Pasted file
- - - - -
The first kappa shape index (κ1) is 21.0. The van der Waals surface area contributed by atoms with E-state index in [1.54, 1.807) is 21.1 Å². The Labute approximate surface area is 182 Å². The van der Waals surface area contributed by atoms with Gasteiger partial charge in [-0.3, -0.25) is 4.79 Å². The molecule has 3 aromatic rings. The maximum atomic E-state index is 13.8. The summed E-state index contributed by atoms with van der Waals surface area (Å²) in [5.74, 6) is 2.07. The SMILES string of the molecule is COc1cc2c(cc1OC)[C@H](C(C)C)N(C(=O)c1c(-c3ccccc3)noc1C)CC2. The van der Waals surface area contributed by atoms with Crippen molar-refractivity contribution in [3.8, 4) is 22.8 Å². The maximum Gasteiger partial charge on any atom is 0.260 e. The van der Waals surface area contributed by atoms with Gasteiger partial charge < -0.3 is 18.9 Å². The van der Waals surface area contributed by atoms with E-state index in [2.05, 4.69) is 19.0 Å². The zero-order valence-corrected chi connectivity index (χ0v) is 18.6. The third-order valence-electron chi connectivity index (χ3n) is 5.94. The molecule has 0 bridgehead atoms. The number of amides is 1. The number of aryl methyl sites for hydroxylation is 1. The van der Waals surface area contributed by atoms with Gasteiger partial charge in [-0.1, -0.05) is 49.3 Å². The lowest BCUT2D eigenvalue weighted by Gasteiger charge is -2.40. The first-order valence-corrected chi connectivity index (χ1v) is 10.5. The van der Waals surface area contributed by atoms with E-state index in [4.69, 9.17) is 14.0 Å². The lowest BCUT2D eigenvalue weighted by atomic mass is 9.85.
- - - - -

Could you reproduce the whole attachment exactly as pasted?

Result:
The first kappa shape index (κ1) is 21.0. The van der Waals surface area contributed by atoms with E-state index in [1.54, 1.807) is 21.1 Å². The Labute approximate surface area is 182 Å². The van der Waals surface area contributed by atoms with Gasteiger partial charge in [-0.3, -0.25) is 4.79 Å². The molecule has 3 aromatic rings. The maximum atomic E-state index is 13.8. The summed E-state index contributed by atoms with van der Waals surface area (Å²) in [5.74, 6) is 2.07. The SMILES string of the molecule is COc1cc2c(cc1OC)[C@H](C(C)C)N(C(=O)c1c(-c3ccccc3)noc1C)CC2. The van der Waals surface area contributed by atoms with Crippen molar-refractivity contribution in [3.8, 4) is 22.8 Å². The maximum Gasteiger partial charge on any atom is 0.260 e. The van der Waals surface area contributed by atoms with Gasteiger partial charge < -0.3 is 18.9 Å². The van der Waals surface area contributed by atoms with E-state index in [2.05, 4.69) is 19.0 Å². The zero-order valence-corrected chi connectivity index (χ0v) is 18.6. The third-order valence-electron chi connectivity index (χ3n) is 5.94. The molecule has 0 bridgehead atoms. The number of amides is 1. The number of aryl methyl sites for hydroxylation is 1. The van der Waals surface area contributed by atoms with Gasteiger partial charge in [-0.1, -0.05) is 49.3 Å². The lowest BCUT2D eigenvalue weighted by Gasteiger charge is -2.40. The first-order valence-corrected chi connectivity index (χ1v) is 10.5. The van der Waals surface area contributed by atoms with E-state index in [4.69, 9.17) is 14.0 Å². The lowest BCUT2D eigenvalue weighted by atomic mass is 9.85.